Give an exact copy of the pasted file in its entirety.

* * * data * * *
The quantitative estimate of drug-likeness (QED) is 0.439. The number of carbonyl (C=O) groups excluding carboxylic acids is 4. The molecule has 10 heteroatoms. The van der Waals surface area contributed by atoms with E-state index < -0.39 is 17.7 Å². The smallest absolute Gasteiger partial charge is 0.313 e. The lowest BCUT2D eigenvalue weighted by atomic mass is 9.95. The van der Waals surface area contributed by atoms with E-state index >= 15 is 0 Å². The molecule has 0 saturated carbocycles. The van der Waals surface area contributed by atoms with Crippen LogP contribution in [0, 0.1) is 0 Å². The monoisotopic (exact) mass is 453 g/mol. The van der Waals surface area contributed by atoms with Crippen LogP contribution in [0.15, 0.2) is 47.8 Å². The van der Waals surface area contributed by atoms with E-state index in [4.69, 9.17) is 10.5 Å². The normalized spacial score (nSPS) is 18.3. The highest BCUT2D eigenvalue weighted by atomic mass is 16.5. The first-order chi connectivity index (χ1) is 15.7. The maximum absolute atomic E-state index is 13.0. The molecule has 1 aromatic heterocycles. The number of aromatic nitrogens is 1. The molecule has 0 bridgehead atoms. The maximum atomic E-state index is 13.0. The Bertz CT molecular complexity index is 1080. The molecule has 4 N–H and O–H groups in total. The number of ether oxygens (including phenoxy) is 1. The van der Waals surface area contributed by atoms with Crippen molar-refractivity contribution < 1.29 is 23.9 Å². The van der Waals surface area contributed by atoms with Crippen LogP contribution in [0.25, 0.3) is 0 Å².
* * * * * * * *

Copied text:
The quantitative estimate of drug-likeness (QED) is 0.439. The number of carbonyl (C=O) groups excluding carboxylic acids is 4. The molecule has 10 heteroatoms. The van der Waals surface area contributed by atoms with E-state index < -0.39 is 17.7 Å². The smallest absolute Gasteiger partial charge is 0.313 e. The lowest BCUT2D eigenvalue weighted by atomic mass is 9.95. The van der Waals surface area contributed by atoms with E-state index >= 15 is 0 Å². The molecule has 0 saturated carbocycles. The van der Waals surface area contributed by atoms with Crippen LogP contribution in [0, 0.1) is 0 Å². The monoisotopic (exact) mass is 453 g/mol. The van der Waals surface area contributed by atoms with Crippen LogP contribution in [0.15, 0.2) is 47.8 Å². The van der Waals surface area contributed by atoms with E-state index in [4.69, 9.17) is 10.5 Å². The normalized spacial score (nSPS) is 18.3. The highest BCUT2D eigenvalue weighted by atomic mass is 16.5. The first-order chi connectivity index (χ1) is 15.7. The maximum absolute atomic E-state index is 13.0. The molecule has 1 aromatic heterocycles. The number of aromatic nitrogens is 1. The molecule has 0 bridgehead atoms. The maximum atomic E-state index is 13.0. The Bertz CT molecular complexity index is 1080. The molecule has 4 N–H and O–H groups in total. The number of ether oxygens (including phenoxy) is 1. The van der Waals surface area contributed by atoms with Crippen molar-refractivity contribution < 1.29 is 23.9 Å². The van der Waals surface area contributed by atoms with Crippen LogP contribution in [0.25, 0.3) is 0 Å².